One in 10 Patients Wrongly Given Aspirin for Primary CVD Prevention

JACC in a Flash | More than one in 10 patients in a large national registry, or about 11%, were being inappropriately advised to receive aspirin for the primary prevention of cardiovascular disease, according to the results of a study published in JACC.

Current guidelines recommend the use of aspirin for primary prevention in those patients with a 10-year cardiovascular disease risk of 6% or higher; however, according to data taken from the NCDR PINNACLE database, about one-tenth of patients receiving aspirin had a 10-year risk of less than 6%.

“Of note, there was a significant difference between practices above and below the median practice-level frequency of inappropriate aspirin use with respect to their duration of participation in the PINNACLE registry,” wrote Ravi S. Hira, MD, of Baylor College of Medicine, Houston, and colleagues. “This suggests a lack of audit and feedback to practices with higher inappropriate aspirin use.”

The researchers used the database to gather information on 68,808 patients who were receiving aspirin for the primary prevention of CVD. They sought to study inappropriate use of aspirin for primary prevention among those patients with a 10-year CVD risk of less than 6%.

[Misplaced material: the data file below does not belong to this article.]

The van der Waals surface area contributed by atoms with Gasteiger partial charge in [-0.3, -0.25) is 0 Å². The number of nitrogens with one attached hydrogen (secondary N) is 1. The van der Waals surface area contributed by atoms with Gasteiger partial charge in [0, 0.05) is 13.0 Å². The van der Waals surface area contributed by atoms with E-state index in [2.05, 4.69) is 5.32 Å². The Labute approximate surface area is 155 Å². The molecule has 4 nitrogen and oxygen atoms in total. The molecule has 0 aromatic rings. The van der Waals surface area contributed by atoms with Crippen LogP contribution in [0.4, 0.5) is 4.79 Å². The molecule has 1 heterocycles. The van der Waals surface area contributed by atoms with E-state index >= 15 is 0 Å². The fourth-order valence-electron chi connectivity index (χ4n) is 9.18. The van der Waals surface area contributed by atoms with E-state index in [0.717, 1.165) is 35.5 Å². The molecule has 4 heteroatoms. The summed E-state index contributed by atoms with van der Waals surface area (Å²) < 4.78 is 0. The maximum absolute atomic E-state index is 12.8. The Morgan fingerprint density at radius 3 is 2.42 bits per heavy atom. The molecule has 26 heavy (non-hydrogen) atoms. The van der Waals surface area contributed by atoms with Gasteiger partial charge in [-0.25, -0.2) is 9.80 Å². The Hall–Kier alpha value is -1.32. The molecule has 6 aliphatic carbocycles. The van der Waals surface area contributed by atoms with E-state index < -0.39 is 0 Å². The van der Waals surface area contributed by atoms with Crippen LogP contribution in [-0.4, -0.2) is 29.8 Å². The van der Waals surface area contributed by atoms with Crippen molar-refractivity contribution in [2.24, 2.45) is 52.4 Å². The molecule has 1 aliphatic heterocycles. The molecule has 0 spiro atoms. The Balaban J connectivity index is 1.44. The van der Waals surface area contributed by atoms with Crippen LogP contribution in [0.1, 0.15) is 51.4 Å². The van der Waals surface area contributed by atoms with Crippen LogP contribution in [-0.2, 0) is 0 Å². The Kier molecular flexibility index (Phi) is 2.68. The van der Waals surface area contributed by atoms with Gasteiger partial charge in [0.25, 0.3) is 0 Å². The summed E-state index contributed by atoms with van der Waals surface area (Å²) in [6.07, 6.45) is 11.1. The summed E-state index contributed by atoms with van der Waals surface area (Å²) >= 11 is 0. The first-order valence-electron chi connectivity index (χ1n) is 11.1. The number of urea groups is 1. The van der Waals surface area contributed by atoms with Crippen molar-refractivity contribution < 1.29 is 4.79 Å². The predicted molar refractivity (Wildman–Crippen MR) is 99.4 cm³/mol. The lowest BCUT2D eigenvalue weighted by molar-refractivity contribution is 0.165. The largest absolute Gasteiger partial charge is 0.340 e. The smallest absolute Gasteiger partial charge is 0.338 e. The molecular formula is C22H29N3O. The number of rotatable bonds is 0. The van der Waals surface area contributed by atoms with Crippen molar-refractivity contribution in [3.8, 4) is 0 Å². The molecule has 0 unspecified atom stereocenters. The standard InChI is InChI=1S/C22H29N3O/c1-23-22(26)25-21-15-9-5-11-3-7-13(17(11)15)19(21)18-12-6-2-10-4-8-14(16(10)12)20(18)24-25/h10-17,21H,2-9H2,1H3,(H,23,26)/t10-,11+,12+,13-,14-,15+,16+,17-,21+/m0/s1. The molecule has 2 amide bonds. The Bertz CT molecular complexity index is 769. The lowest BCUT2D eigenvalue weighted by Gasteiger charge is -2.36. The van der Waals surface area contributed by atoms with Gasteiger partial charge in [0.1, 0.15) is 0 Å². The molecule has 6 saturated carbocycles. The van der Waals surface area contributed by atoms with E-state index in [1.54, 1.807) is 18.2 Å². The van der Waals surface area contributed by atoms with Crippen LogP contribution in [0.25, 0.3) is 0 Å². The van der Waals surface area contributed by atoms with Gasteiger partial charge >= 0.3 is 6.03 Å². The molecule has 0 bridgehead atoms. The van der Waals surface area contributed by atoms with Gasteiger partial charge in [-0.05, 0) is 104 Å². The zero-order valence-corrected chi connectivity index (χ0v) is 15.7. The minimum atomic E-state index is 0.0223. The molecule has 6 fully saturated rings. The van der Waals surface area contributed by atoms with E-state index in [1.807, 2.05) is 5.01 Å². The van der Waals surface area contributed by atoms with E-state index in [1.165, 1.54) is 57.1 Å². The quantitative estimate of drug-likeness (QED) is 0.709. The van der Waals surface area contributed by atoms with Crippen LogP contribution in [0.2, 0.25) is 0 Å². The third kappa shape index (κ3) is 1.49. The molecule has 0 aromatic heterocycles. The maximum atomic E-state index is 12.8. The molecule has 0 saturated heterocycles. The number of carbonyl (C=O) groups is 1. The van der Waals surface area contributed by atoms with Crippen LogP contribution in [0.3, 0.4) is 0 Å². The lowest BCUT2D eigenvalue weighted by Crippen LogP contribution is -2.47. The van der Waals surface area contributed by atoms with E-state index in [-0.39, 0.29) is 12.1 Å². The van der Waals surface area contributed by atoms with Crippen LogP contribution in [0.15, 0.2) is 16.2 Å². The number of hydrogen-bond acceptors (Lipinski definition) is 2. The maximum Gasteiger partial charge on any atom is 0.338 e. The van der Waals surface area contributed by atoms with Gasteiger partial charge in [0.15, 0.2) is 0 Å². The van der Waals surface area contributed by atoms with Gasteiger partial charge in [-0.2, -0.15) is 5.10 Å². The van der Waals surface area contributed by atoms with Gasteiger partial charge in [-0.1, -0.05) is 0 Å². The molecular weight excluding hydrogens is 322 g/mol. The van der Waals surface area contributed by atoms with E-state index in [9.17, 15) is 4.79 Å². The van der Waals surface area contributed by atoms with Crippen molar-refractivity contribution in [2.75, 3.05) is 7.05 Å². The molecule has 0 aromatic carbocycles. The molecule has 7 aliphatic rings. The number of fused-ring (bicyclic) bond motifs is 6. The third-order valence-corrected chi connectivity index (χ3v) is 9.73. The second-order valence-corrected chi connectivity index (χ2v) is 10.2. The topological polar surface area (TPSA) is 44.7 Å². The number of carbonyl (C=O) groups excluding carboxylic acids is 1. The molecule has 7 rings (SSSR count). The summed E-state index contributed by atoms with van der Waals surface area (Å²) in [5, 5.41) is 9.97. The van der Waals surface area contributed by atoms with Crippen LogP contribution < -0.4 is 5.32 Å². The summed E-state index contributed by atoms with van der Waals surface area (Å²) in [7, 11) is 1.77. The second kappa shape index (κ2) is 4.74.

The database identified 7,972 patients (11.6%) with a 10-year CVD risk of less than 6% who were receiving aspirin as primary prevention. The inappropriate use of aspirin was three times greater in women (16.6%) than in men (5.3%), but the inappropriate use of aspirin had declined from 14.5% in 2008 to 9.1% in 2013.

The researchers found a wide variation of inappropriate use among practices included in the study (0% to 71.8%; median of 10.1%).

“Interestingly, the patients receiving aspirin inappropriately were 16 years younger than those with appropriate use,” wrote Freek W.A. Verheught, MD, of Onze Lieve Vrouwe Gasthuis Radbound University Nijmegen Medical Center, in an accompanying editorial.

The average age of a patient inappropriately receiving aspirin was 59.9 years compared with 65.9 years among those with appropriate use.

In addition, Verheught also pointed out that the study was performed in cardiology practices compared with the majority of clinical trials evaluating aspirin for primary prevention, which have occurred in the general practice setting.

“Aspirin is effective in primary prevention of CVD, very likely also in the cardiology practice, but it is associated with excess extracranial bleeding, that irrespective the baseline risk seems to come close to its benefit,” Verheught wrote. “Thus, inappropriate use of aspirin should be avoided, especially in the younger patient population as demonstrated in Hira et al.’s study.”

Hira RS, Virani SS, et al. J Am Coll Cardiol. 2015;(paper still in press as of printing).

Keywords: ACC Publications, CardioSource WorldNews

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